Birds, people flocking to wetlands after opening of Discovery Center; Family Fun Day scheduled
The Baker University Wetlands is attracting more and more visitors of many kinds.
Roger Boyd, manager of the wetlands, said the site’s Discovery Center, 1365 North 1250 Road, has averaged about 1,000 visitors a month since it opened in October 2015. The wetlands also draws an unknown number of hikers to the trails through the 927-acre site.
“The first year the Discovery Center was open, we had a little more than 11,000 visitors to the center,” he said. “In the six months since October, we’re pretty much on track to have that same number for this year. We don’t keep track of how many people use the trails. I wouldn’t even make an estimate. A lot of people after they visit the Discovery Center for the first time, they come back every day to walk the trails.”
From observations, trail users have significantly increased as the wetlands became more visible with the opening of the South Lawrence Trafficway and the improvements to East 1400 Road, which wraps around the west end of the site that is home to the Discovery Center, Boyd said.
April visitations may exceed the 1,000-a-month norm because of the second annual Family Fun Day from 9 a.m. to noon Saturday. Sponsored by the Lawrence nonprofit Outside for a Better Inside, the event will place various biologists and naturalists throughout the wetlands to point out aspects of the ecosystem, said Mary Jones, secretary of Outside for a Better Inside. Other naturalists will have stations that display wildlife native to the wetlands and techniques like bird banding.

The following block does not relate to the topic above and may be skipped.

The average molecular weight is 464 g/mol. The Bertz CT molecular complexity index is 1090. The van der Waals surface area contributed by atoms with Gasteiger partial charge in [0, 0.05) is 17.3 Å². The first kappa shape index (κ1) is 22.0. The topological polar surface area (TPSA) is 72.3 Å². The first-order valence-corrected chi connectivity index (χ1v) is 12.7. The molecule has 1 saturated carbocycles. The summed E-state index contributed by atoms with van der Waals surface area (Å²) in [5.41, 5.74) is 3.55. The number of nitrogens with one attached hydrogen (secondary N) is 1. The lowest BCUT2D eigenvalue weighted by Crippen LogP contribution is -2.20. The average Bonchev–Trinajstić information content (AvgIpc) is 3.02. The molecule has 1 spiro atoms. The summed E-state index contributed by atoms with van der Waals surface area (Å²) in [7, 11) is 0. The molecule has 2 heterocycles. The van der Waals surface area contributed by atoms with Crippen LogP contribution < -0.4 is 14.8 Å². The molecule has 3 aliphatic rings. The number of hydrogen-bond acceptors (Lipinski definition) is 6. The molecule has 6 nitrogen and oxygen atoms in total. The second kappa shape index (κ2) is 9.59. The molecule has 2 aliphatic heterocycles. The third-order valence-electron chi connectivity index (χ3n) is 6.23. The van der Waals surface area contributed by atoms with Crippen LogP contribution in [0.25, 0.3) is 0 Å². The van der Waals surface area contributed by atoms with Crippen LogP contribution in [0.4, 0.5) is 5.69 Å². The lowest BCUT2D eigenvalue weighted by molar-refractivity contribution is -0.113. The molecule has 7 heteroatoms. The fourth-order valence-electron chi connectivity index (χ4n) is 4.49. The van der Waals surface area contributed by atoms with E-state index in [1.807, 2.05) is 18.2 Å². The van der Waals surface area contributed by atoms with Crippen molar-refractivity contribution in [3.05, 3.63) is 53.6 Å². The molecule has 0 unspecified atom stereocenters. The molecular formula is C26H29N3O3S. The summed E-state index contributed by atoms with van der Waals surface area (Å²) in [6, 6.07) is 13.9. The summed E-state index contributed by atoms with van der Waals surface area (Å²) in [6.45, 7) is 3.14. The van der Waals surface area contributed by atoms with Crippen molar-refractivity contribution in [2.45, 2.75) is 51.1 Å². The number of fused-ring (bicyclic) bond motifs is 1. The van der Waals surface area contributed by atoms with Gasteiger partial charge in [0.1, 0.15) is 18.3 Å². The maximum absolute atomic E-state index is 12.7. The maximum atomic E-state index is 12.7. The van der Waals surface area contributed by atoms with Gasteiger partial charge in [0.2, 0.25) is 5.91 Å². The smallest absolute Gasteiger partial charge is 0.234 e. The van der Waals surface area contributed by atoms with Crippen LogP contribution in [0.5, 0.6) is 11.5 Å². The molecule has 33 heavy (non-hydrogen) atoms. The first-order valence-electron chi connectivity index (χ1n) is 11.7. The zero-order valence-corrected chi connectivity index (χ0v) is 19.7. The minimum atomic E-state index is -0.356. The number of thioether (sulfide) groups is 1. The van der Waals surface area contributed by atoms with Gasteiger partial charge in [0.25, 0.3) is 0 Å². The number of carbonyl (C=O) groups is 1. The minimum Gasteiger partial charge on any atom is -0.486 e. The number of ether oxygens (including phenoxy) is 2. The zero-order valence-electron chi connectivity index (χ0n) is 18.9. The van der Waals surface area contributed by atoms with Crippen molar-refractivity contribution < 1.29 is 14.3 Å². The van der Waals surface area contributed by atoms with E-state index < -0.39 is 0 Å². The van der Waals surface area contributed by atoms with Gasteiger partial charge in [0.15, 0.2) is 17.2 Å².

Weather permitting, canoe rides will be available on the pool near the Discovery Center, and additional wildlife presentations will be offered in the center’s classroom, Jones said.
“It’s an amazing place,” she said. “We’re so fortunate to have that here. I was out there with a naturalist, and it’s amazing what they can point out that you would never notice.”
Outside for a Better Inside also contributed to a new amenity that could draw even more to the wetlands. Boyd said the organization provided a third of the funding for an 850-foot concrete trail that connects the Discovery Center parking lot to the boardwalk leading to a pool to the west. The concrete trail will make the wetlands much more accessible to wheelchairs and parents with strollers, he said.
“It replaced a gravel trail,” he said. “Even though it was tightly packed gravel, it could be pretty hard to get a stroller down it.”
The wetlands are also attracting more wildlife. That includes more snakes, turtles and frogs, and a greater variety of birds. Currently, migratory birds are revisiting or discovering the wetlands, Boyd said. The end of construction on the Discovery Center and SLT also made birds more comfortable with the site, he said.
“The numbers are way up from just a year ago, and much more so than two years ago,” he said. “Two years ago, we were lucky to see one or two golden plovers. Last year, we were excited when we saw a dozen. Just now, I counted a flock of 63. That’s fantastic. Those are not very common birds in eastern Kansas. They are more common out in Cheyenne Bottoms or Quivira (National Wildlife Refuge) in central Kansas.”
Migrating birds are appearing earlier than normal because of global warming, Boyd said.
So, unfortunately, are monarch butterflies.
“We’re seeing them come through,” he said. “From my understanding, that’s not supposed to be happening. They are supposed be stopping in Texas from their winter homes in Mexico to lay eggs on milkweed plants and die. Milkweed plants aren’t up yet in the fields of Kansas. Their wings are pretty beat up. They’re going to die before they find any milkweed.”